Books read in January

Stay With Me by Ann T Cee *Star**Star**Starw**Starw**Starw*

Smoky Mountain Dreams by Leta Blake *Star**Star**Star**Star**Starw*

Quinn by Lily Baldwin  *Star**Star**Star**Starw**Starw*

A Cowboy’s Home by R J Scott *Star**Star**Star**Star**Starw*

Snow In Montana by R J Scott *Star**Star**Star**Starw**Starw*

Second Chances by Jerry Cole *Star**Star**Star**Star**Starw*

Switched by N R Walker *Star**Star**Star**Star**Starw*

Bloodline by Barbara Elsborg *Star**Star**Star**Star**Starw*

Speechless by Kim Fielding *Star**Star**Star**Star**Starw*

Stay With Me by Ann T Cee
There was no conflict in this story.  I was hoping for something…more.  It was sweet and…boring.

Switched by N R Walker
We’ve all heard stories of babies being switched at birth, but few of us can imagine what it must feel like to be in that situation.  N R Walker gives us a fascinating insight.

At first I felt like Israel’s parents were too evil.  No one is black and white.  But the author corrects this by giving us insight into their behaviour and showing other sides of their personalities making them more multi-dimensional.

Overall, I found the concept and story quite fascinating.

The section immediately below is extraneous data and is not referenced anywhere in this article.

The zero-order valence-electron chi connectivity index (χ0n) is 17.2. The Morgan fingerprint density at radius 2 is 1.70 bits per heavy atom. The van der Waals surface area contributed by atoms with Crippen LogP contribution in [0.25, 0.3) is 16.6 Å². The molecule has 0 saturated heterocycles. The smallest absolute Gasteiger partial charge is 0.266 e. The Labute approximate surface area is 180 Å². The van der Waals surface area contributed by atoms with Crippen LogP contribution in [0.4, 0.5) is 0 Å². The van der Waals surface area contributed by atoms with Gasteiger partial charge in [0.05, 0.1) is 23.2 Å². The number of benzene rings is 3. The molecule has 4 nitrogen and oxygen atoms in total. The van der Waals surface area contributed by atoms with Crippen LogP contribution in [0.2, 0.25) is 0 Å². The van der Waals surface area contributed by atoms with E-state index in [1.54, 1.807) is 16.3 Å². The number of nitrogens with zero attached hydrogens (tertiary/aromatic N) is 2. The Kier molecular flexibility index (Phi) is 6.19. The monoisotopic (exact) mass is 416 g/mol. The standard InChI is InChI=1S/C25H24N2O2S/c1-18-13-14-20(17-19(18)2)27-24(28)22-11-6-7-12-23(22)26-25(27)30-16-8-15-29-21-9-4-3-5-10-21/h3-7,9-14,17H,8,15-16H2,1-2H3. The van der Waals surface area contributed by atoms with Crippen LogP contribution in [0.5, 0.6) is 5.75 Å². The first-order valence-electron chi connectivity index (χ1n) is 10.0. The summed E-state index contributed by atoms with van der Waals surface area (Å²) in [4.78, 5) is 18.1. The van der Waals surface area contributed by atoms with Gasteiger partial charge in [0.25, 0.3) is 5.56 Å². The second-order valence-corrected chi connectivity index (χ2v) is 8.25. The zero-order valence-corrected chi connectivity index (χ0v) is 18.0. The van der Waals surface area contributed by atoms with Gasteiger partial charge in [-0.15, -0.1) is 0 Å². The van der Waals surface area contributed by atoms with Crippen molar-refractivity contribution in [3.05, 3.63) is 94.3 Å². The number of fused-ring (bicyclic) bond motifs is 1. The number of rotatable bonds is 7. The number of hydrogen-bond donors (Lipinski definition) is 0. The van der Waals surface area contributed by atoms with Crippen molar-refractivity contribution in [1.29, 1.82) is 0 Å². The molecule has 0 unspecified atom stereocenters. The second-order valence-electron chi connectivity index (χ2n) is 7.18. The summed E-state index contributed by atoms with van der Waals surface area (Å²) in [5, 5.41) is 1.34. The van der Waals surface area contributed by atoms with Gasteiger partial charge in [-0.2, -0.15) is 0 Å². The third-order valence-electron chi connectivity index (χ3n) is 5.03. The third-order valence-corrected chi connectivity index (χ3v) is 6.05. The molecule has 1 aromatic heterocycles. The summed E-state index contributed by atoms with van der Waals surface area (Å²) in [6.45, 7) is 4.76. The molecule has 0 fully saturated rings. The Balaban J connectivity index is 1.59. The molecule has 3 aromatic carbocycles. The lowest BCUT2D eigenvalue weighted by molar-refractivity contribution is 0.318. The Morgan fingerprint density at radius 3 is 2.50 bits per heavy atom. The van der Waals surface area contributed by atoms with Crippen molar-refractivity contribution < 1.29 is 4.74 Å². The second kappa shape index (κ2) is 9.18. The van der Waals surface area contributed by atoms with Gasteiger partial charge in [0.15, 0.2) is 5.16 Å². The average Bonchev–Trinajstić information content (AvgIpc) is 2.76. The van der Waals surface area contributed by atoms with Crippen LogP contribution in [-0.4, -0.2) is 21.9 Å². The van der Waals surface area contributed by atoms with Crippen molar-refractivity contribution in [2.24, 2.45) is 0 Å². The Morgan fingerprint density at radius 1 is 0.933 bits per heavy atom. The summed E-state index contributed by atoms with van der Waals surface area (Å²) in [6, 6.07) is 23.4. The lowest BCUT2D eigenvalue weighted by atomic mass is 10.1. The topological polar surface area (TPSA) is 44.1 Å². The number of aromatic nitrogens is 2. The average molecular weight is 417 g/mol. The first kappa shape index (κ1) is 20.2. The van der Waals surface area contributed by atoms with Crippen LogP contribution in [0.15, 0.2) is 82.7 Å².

Bloodline by Barbara Elsborg
The characters in this were well fleshed out, which made them feel real and believable despite the paranormal aspect.  I loved the Princess Bride references and the general humour.

Yeah, sure, let’s celebrate

Prompt: ‘I’d worked that much out for myself.’ – Harry Potter and the Half-Blood Prince, J K Rowling

An opaque chunk
of rock, clasped in
greedy metal fingers,
symbolic of drama
and a sizeable new dent
in his pocket.

Oh, and love.

“We’re engaged!” she purrs,
glee and tawdry triumph
smeared across her face,
but I’d already worked that much
out for myself.

You wouldn’t understand

Prompt: ‘…the very last place you would expect astonishing things to happen.’ – Harry Potter and the Philosopher’s Stone, J K Rowling

Stuck in suburbia,
defining average.
His world defined
by dramas beyond the ken
of mediocre housewives
working 9-5 jobs they hate.

“I can’t tell you,”
insisted, repeated, insisted.
“You’d never understand.”

I’ve felt suicide
shatter complacency.
I’ve seen tragedy’s desperate depths.
I’ve spoken of sex and abuse,
kinks and
tortured torments.

But I’m stuck in suburbia,
defining average.
I wouldn’t understand.

“Moist”

Prompt: ‘”Wet,” he said, truthfully.’ – Harry Potter and the Order of the Phoenix, J K Rowling

He draws it out,

s t r e t c h i n g it,
the tension building…

…until I snap.

…until I scream.

A smug smirk
slides across his face
as I shudder.

He knows
just
which
buttons
to push.

The Science Behind Why People Hate the Word ‘Moist’